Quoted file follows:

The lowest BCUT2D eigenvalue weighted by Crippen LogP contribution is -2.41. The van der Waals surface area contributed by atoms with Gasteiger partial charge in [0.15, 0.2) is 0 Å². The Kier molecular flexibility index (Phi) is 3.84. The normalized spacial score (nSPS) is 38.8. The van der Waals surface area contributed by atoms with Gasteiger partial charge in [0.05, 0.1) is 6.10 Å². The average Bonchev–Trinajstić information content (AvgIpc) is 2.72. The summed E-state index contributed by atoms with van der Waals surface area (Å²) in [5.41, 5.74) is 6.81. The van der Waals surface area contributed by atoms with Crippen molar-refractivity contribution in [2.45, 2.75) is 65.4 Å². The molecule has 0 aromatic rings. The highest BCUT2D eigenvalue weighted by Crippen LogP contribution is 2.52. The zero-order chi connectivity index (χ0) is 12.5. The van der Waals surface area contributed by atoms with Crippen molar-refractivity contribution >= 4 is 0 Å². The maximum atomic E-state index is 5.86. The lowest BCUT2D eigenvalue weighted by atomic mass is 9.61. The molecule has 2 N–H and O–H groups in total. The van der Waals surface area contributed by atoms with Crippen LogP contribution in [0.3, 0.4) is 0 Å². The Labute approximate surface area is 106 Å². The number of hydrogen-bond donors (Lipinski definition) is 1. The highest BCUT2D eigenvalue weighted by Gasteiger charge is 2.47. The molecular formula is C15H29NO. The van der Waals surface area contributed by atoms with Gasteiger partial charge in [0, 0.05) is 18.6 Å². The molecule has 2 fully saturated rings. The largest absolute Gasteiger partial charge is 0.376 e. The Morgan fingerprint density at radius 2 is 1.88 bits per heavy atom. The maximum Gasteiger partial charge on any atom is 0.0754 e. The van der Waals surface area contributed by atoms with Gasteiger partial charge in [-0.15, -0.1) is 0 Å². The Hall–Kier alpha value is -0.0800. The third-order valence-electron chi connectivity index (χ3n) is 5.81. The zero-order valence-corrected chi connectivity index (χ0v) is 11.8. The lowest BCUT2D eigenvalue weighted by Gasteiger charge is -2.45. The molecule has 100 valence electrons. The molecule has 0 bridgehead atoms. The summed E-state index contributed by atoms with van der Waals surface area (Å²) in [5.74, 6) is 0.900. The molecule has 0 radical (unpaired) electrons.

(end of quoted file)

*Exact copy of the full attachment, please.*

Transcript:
The lowest BCUT2D eigenvalue weighted by Crippen LogP contribution is -2.41. The van der Waals surface area contributed by atoms with Gasteiger partial charge in [0.15, 0.2) is 0 Å². The Kier molecular flexibility index (Phi) is 3.84. The normalized spacial score (nSPS) is 38.8. The van der Waals surface area contributed by atoms with Gasteiger partial charge in [0.05, 0.1) is 6.10 Å². The average Bonchev–Trinajstić information content (AvgIpc) is 2.72. The summed E-state index contributed by atoms with van der Waals surface area (Å²) in [5.41, 5.74) is 6.81. The van der Waals surface area contributed by atoms with Crippen molar-refractivity contribution in [2.45, 2.75) is 65.4 Å². The molecule has 0 aromatic rings. The highest BCUT2D eigenvalue weighted by Crippen LogP contribution is 2.52. The zero-order chi connectivity index (χ0) is 12.5. The van der Waals surface area contributed by atoms with Crippen molar-refractivity contribution >= 4 is 0 Å². The maximum atomic E-state index is 5.86. The lowest BCUT2D eigenvalue weighted by atomic mass is 9.61. The molecule has 2 N–H and O–H groups in total. The van der Waals surface area contributed by atoms with Crippen LogP contribution in [0.3, 0.4) is 0 Å². The Labute approximate surface area is 106 Å². The number of hydrogen-bond donors (Lipinski definition) is 1. The highest BCUT2D eigenvalue weighted by Gasteiger charge is 2.47. The molecular formula is C15H29NO. The van der Waals surface area contributed by atoms with Gasteiger partial charge in [0, 0.05) is 18.6 Å². The molecule has 2 fully saturated rings. The largest absolute Gasteiger partial charge is 0.376 e. The Morgan fingerprint density at radius 2 is 1.88 bits per heavy atom. The maximum Gasteiger partial charge on any atom is 0.0754 e. The van der Waals surface area contributed by atoms with Gasteiger partial charge in [-0.15, -0.1) is 0 Å². The Hall–Kier alpha value is -0.0800. The third-order valence-electron chi connectivity index (χ3n) is 5.81. The zero-order valence-corrected chi connectivity index (χ0v) is 11.8. The lowest BCUT2D eigenvalue weighted by Gasteiger charge is -2.45. The molecule has 100 valence electrons. The molecule has 0 bridgehead atoms. The summed E-state index contributed by atoms with van der Waals surface area (Å²) in [5.74, 6) is 0.900. The molecule has 0 radical (unpaired) electrons.